Figure.

A, Right ventriculogram with cranial angulation in the posteroanterior view shows minimal anterograde pulmonary flow and the confluence of the trunk and the hypoplastic pulmonary branches. B, Pulmonary arteriogram with cranial angulation in the posteroanterior view depicts correct stent placement and adequate perfusion of both pulmonary branches, although with hypoplasia of the left pulmonary branch. C, The posteroanterior pulmonary arteriography image with cranial angulation at the second catheterization shows that both pulmonary branches have grown and there is adequate perfusion of the lung segments.

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Treatment of pulmonary atresia with a ventricular septal defect, hypoplastic pulmonary arteries, and major aortopulmonary collateral vessels remains a challenge. The conventional surgical approach is a systemic-to-pulmonary artery shunt, which, in low-weight neonates, may imply major complications, such as shunt obstruction or thrombosis, pulmonary hyperflow, and infection.1 Another surgical option is partial correction, which requires the use of extracorporeal circulation and can lead to greater morbidity and mortality.

In the cardiac catheterization laboratory, radiofrequency perforation of the pulmonary valve with stent implantation in the right ventricular outflow tract has become a valid option for treating patients with pulmonary atresia, although it is associated with a need for follow-up surgery in 33% to 75% of patients.3 The most commonly described complications related to this technique are perforation of the cardiac wall and fracture or dislocation of the stent, among others.4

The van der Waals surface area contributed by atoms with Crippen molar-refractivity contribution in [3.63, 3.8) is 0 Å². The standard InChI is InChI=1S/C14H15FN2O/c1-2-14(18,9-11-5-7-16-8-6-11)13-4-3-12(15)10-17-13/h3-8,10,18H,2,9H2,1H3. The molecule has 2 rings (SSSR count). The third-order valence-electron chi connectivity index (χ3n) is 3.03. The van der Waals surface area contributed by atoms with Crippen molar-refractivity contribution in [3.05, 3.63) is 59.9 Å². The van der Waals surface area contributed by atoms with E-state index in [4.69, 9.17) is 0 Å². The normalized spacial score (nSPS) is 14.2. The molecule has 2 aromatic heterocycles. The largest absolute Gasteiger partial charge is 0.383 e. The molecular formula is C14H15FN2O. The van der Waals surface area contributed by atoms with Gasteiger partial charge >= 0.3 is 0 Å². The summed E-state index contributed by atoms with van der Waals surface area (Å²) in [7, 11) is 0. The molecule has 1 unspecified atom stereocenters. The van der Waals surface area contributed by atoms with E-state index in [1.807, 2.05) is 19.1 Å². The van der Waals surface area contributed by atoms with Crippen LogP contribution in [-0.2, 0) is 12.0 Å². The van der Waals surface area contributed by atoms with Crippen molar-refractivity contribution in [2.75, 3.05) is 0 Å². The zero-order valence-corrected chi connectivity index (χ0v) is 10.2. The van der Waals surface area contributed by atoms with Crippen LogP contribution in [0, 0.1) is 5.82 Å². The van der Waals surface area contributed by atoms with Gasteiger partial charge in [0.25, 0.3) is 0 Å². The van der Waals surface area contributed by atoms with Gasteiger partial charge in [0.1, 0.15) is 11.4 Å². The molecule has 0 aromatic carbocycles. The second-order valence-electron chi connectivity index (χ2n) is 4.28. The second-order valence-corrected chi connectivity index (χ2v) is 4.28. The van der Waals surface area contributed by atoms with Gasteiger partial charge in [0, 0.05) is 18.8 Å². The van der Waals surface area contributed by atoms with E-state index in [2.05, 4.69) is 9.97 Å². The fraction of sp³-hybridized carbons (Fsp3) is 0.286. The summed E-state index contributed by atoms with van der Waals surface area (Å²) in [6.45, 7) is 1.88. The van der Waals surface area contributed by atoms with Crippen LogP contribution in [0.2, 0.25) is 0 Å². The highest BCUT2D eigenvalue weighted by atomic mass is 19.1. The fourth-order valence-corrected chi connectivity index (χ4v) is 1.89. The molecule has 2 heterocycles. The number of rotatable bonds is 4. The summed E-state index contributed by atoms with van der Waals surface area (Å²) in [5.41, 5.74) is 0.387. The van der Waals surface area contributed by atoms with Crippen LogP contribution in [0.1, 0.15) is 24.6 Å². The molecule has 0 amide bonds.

The hybrid procedure approach averts the need for extracorporeal circulation and is safer and faster than an interventional procedure, as it allows adequate anatomical inspection and enables the cardiovascular surgeon to act promptly if there are incidents. Other advantages are a shorter fluoroscopy time and no weight limitations in neonatal patients.5 Therefore, it can be concluded that valve perforation with stent implantation through the transventricular route using a median sternotomy is an effective palliative technique, especially for low-weight premature infants, that offers results similar to those of other therapeutic strategies with lower in-hospital morbidity and mortality rates and satisfactory long-term survival (Table, supplementary material). This technique achieves adequate development of the pulmonary arterial tree, so that corrective surgery can be performed in a second stage when the patient is older and has gained weight.6

Appendix B
SUPPLEMENTARY MATERIAL

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Catheter Cardiovasc Interv., 82 (2013), pp. 260-265
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Hybrid perventricular pulmonary valve perforation and right ventricular outflow stent placement: a case report of a premature, 1.3-kg neonate with tetralogy of Fallot and pulmonary atresia.
World J Pediatr Congenit Heart Surg., 5 (2014), pp. 338-341